The month-long “no spending challenge” also was a stark reminder that I used spending as a crutch in many ways in my life. I used it as an emotional crutch, to just buy something that would serve as a quick pick-me-up rather than actually fixing what the problem was. I used it as a convenience crutch, buying something that I thought would save me some time or effort. I used it as a tool to hide areas of my life that were out of balance, like a dog tossing leaves and dirt over his mess. Spending allowed me to hide all of those things.
With the emotional pick-me-up, buying something often simply served as a quick emotional lift. I’d feel good for a bit after buying a coffee or – my personal little treat of choice at the time – a slice of pizza and a Gatorade from the convenience store near our apartment. I’d feel happy for a little while, drink or eat or otherwise enjoy my treat, sigh, and ride that little emotional lift as long as I could (which often wasn’t as long as I’d like).
What I found during the challenge is that I could often find the same little lift in something free or nearly so. I’d find it in doing things like stopping work for a while to stretch, or going for a barefoot walk on a sunny day, or drinking some ice cold water. It might not necessarily lift me as “high” as other options, but it didn’t come with the “drag” of being yet another expense.
Furthermore, I came to realize that such treats were often just covering up some problem in my life. Why was I sad enough that I needed a little treat to lift me up? There were a number of things going on, largely revolving around my professional life and some familial concerns, that were causing me to feel a little less happy in my day to day life, and I often relied on those little bursts of happiness to help get me through the day. Simply backing off of those not only led me to some free solutions, but it also led me to actually addressing those concerns.
Regarding spending for convenience, I learned during the longer challenges that the “convenience” reason for unnecessary spending was often just a cover-up for my ineptness. I wasn’t very handy in the kitchen, so cooking simple meals seemed intimidating, so I’d back away from the challenge with restaurants, takeout, and prepackaged food. The longer challenges forced me to cook actual meals for myself, day in and day out, and I found that the more I did it, the easier it got. Now I’m not afraid to cook anything and most of the time I’d rather just do it myself because it turns out better in terms of what I like and it’s not much more effort, either, plus it’s far cheaper.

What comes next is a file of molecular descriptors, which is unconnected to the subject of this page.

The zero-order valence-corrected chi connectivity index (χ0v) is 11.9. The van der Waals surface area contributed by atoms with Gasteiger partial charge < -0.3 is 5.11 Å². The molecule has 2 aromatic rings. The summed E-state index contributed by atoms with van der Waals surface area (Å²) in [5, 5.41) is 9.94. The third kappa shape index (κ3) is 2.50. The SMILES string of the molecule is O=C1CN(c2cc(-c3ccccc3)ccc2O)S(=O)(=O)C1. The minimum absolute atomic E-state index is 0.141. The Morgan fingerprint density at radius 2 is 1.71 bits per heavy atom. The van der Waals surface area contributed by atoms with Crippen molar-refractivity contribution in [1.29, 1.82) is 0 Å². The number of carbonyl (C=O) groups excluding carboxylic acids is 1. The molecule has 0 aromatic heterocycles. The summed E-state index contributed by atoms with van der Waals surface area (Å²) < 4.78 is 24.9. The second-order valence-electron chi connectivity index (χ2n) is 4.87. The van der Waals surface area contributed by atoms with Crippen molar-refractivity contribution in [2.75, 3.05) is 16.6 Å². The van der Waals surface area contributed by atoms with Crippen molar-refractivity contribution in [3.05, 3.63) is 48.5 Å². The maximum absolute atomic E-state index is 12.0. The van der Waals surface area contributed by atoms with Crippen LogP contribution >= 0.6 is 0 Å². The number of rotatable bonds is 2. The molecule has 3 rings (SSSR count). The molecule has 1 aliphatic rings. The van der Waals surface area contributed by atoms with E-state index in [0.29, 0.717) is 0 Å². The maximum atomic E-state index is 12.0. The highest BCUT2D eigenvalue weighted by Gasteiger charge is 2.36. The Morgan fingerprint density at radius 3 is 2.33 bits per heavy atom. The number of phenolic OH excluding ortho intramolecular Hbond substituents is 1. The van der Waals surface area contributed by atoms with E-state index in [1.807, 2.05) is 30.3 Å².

So, what can you take home from this experience?
Firstly, a long “no spending” challenge – say, for 30 days – is incredibly useful in terms of digging into your money habits. By the end of those 30 days, you will have learned a lot about how you spend money, whether it’s for convenience, for entertainment, or for other purposes. It’ll also nudge you into finding new things in your life to appreciate.
The reality is, however, that most people will never take on such a challenge, so what else can be gleaned from this?
A lot of money we spend on things that are convenient are mostly there to cover up the fact that we’re not very skilled at something. A lot of people spend money on convenience foods because they’re not adept in the kitchen, either at cooking or at efficiently cleaning up, for example. Many people spend money on entertainment because they’re not adept at finding other forms of entertainment. When you spend money on a convenience or something non-essential, consider for a moment what skills of yours that this expense is compensating for and consider whether there’s value in sharpening that skill.
Even more money is spent on things that are meant to provide a short term relief to a personal pain of some kind. We buy a treat to forget our cares for a while. This is a twofold problem. First, there are usually a lot of free treats that can have the same effect. There are a lot of wonderful free things in the world to appreciate and enjoy and even distract, without the expense. Second, treats don’t actually solve the problem, whether they’re free or not. If you find you’re indulging with any regularity in a treat or a vice, ask yourself what you are distracting yourself from and consider whether or not you’d be better off just working on solving that problem directly instead.
You can learn a lot in 30 days. Good luck!